Saturday, January 13, 2018
These pictures were taken yesterday before the return of more normal January weather. The ridge above the transplanted Cardinal Flowers is widely strewn with broken chunks of bedrock. This edge exposed rock caught my eye because of its unusual orientation. The last glacier pushed these rocks around with their largest face commonly resting in contact with the ground. This rock was pushed into the ground with its thin edge topmost. In my attempts to create a garden that looks somewhat natural, it never occurred to place rocks in this manner. Many large rocks have been unearthed by me that remain unused because of their ugly wrinkled and twisted large flat surfaces. If placed in the garden in this manner their ugliness will remain hidden out of sight and there will be more rocks for me to plant.
Wintergreen growing naturally between moss covered Birch tree roots is what I would like to see in my developing woodland garden. To date Wintergreen has defied my attempts to move it. A linear stem grows just beneath the soil surface with small roots penetrating the soil beneath each leaf cluster. If there is a large system of roots under the central part of the plant, I have yet to see it. It would be best to enjoy these wild plants where they now grow.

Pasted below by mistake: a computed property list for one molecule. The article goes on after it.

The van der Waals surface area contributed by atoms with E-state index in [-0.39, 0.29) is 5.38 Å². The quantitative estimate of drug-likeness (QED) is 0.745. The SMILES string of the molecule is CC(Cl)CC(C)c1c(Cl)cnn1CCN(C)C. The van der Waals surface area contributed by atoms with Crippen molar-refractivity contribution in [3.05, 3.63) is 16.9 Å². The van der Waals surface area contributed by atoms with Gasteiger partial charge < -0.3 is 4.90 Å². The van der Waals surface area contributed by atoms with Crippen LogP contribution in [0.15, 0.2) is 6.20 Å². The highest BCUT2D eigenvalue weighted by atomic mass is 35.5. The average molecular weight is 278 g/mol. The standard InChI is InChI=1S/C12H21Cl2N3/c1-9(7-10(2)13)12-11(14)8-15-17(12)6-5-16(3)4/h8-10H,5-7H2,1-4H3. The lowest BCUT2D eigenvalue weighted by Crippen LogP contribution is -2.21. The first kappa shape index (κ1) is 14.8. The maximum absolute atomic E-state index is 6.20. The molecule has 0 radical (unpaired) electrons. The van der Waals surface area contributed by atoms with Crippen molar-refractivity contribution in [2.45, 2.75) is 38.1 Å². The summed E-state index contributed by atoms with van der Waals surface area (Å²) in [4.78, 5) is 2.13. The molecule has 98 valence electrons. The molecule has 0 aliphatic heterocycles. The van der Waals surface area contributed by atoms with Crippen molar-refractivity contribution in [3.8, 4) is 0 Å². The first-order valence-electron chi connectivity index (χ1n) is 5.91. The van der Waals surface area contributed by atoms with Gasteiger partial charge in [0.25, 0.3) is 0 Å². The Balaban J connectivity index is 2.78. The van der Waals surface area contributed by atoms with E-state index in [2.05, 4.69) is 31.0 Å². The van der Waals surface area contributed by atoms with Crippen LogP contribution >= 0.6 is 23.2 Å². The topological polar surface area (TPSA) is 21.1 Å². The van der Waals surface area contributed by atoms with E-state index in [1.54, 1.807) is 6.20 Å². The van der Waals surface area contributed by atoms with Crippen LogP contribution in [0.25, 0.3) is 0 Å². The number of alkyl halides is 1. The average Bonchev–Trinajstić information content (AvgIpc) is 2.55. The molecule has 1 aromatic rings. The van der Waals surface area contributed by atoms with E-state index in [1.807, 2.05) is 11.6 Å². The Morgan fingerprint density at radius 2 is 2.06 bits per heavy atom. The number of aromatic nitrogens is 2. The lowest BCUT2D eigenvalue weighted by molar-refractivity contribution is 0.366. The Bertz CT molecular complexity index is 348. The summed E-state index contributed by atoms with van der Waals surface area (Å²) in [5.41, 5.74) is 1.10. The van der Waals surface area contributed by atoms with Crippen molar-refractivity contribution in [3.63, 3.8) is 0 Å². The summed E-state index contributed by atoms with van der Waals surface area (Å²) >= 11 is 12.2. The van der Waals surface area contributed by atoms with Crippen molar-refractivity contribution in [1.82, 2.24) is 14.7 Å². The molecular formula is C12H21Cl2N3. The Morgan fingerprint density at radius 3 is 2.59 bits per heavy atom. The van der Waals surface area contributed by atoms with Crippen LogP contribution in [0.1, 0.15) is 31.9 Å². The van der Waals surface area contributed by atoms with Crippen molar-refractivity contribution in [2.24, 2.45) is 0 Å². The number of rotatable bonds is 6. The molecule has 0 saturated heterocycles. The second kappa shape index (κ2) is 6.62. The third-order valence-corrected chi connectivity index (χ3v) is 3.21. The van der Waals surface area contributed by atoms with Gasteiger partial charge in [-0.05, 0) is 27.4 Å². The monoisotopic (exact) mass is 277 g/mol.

These pieces of rotted tree trunk have been levered out of the ground and carried to the developing woodland garden. When the ground is free of frost this wood will be replanted. In addition to adding a possibly natural look to the area, dead wood may hold the secret to successful placement of Lady Slippers. These plants native to this region have recently become available for purchase. Their price is steep and the catalogs promise that growing instructions will be shipped with each plant. It makes no sense to me that the instructions will arrive with the plant. Having the area properly prepared ahead of the arrival of the plant sounds like a better idea. I intend to place the stump in soil taken from the area where the former tree grew. One year will be allowed to pass so that the dead stump can settle in. Perhaps then we will be ready to part with just under one hundred dollars for one
Partridge Berry is another native plant that grows somewhat freely here. Each red berry is formed from two blossoms that were fused at their base. This plant has the reputation of being easy to move. We intend to include it in our new shade garden.
This monster was just discovered. Its size guarantees that it will remain where planted. Several cracks show where a chisel and hammer could split this rock. Those cracks also show where an unusually hard section directs them downward. Any attempt to alter this rock will just make a mess. It makes more sense to bring some native plants to this rock. White Trilliums would look really good here. We shall see just what happens here when spring returns.